Escambia makes Top 12 COVID-19 list

As of 6:30 p.m. Monday, March 30,  Escambia County moved into the Top 12 list of Florida counties with positive COVID-19 cases. Escambia has the smallest population of the counties listed, which places it in the top five for cases per 30,000 people – behind Broward 36.13, Dade 18.50, Palm Beach 9.11 and Osceola 7.97.

County Population Cases Per 30K
Dade        2,715,516 1675           18.50
Broward           924,229 1113           36.13
Palm Beach        1,446,277 439             9.11
Orange        1,321,194 279             6.34
Hillsborough        1,378,883 265             5.77
Lee           718,679 163             6.80
Duval           924,229 156             5.06
Pinellas           957,875 112             3.51
Collier           363,922 110             9.07
Osceola           338,619 90             7.97
Seminole           455,086 84             5.54
Escambia           311,522 76             7.32

Sources: Cases from Florida Department of Health Dashboard – 6:30 p.m. 3/30; Population from

County Population Cases Per 30K
Okaloosa           200,737 32             4.78
Santa Rosa           170,442 36             6.34

Yesterday, Gov. Ron DeSantis issued Executive Order 20-89 that closed non-essential businesses in Monroe, Broward and Palm Beach counties. The order is not currently available on the state website. Here is how DOH worded the announcement in its Monday evening update:

  • Governor DeSantis issued Executive Order 20-89 to provide unified and locally supported direction to Monroe, Miami-Dade, Broward and Palm Beach counties.
    • This order will require Monroe, Broward and Palm Beach County residents to follow the same directives with respect to essential and non-essential businesses as provided in the executive orders signed by Mayor Gimenez of Miami-Dade County beginning on March 19.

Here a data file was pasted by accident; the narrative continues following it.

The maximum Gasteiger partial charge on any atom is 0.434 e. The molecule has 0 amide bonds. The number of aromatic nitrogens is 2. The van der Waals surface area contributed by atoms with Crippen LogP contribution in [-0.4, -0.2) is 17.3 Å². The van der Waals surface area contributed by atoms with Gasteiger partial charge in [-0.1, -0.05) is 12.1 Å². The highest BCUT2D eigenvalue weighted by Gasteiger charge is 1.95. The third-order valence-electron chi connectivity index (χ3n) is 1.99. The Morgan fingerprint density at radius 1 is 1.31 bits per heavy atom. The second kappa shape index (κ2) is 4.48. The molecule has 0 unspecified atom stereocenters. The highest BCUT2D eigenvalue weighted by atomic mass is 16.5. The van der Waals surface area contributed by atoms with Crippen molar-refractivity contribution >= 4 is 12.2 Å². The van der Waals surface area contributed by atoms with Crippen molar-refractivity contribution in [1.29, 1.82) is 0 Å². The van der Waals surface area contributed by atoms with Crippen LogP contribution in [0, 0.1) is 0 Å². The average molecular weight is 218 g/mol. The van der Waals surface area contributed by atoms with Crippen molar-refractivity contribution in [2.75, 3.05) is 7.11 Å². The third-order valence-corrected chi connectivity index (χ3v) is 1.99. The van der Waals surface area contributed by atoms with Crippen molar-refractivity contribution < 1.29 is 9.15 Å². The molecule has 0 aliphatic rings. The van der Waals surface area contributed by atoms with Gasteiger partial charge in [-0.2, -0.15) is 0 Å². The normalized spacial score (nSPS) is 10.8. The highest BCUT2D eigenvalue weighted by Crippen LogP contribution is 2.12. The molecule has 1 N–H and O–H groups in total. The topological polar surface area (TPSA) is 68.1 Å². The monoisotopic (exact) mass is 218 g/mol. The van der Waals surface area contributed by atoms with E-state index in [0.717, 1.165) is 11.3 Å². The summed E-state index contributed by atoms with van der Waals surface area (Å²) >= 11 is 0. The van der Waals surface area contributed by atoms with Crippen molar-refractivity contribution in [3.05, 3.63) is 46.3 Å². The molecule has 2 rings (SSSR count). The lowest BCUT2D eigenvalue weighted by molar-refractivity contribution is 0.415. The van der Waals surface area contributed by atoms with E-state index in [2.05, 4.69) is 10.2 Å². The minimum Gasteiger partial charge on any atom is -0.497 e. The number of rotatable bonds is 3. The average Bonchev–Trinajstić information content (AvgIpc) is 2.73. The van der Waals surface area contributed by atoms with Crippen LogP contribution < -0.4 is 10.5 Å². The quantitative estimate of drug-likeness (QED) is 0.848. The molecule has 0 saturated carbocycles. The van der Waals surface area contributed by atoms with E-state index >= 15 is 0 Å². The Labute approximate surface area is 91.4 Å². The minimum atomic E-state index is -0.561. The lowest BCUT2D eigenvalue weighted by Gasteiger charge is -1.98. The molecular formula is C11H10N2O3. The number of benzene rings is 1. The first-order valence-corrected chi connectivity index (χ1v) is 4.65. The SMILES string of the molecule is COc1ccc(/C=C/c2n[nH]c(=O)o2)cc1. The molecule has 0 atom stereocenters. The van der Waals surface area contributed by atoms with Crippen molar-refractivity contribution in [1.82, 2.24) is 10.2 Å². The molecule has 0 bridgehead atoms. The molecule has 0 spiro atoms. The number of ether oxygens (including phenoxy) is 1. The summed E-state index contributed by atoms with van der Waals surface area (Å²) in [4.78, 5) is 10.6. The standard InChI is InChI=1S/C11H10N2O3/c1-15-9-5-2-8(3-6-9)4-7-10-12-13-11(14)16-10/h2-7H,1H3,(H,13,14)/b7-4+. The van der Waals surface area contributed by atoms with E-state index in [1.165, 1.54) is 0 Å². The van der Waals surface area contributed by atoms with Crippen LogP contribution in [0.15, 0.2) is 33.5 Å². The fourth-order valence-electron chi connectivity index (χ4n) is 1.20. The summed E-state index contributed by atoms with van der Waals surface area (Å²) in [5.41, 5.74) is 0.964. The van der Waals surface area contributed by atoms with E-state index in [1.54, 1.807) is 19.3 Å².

Read Mayor Gimenez’s Executive Order 7-20.

Last Friday, Gov. DeSantis issued Executive Order 20-87, which shuts down Airbnb and similar vacation rentals which are rented for less than 30 days or one calendar month. Hotels, motels, inns, resorts and time-share projects are not included. The order will expire April 10.

State Attorney Candidate Withdraws Due to Health

The Chief Assistant State Attorney for the First Judical Circuit, Greg Marcille, announced Monday afternoon that he is withdrawing from the race to replace his boss, State Attorney Bill Eddins. Eddins had announced earlier that he would not seek another term.

“As the result of health concerns that developed after I pre-qualified to run for State Attorney for the First Judicial Circuit, it is necessary that I withdraw from that race,” wrote Marcille in an email to the media. “I appreciate the help and support that I have received during this campaign. All contributions that have been received will be returned.”

He added, “I would like to take this opportunity to thank the many people who have assisted me in this endeavor.”

Daily Newspapers Cut Back on Newsrooms

Gannett, owner of the Pensacola News Journal, Fort Walton Beach Daily News and other daily and weekly newspapers across the state has announced mandatory weekly furloughs for its employees. The newspaper giant has done this before during economic downturns.  Read more.

The News Service of Florida reports the The Tampa Bay Times, long one of Florida’s largest and most-influential newspapers, announced Monday it will scale back to producing print editions only on Wednesdays and Sundays, beginning next week. The Times will continue publishing seven days a week online.

In a note to subscribers, Chairman and CEO Paul Tash pointed to the novel coronavirus, writing that “while we are in the depths of this pandemic, we simply cannot afford to produce the ink-and-paper version every day.”

Tash said retailers have canceled more than $1 million in already-scheduled advertising during the past two weeks and that the Times must reduce costs until advertising revenues recover. He also said the Times will start employee furloughs next week.

“Newspaper publishing was already a challenging business, even before the pandemic,” Tash wrote. “More than half our revenue comes from advertisers. The screeching halt to the economy has sent sales plummeting for many businesses, and everybody is anxious about the future.”

Inweekly has lost more than half its advertisers, but we have not plans to drop the print edition at this time. We may have fewer pages, but we will fill it with the best reporting possible.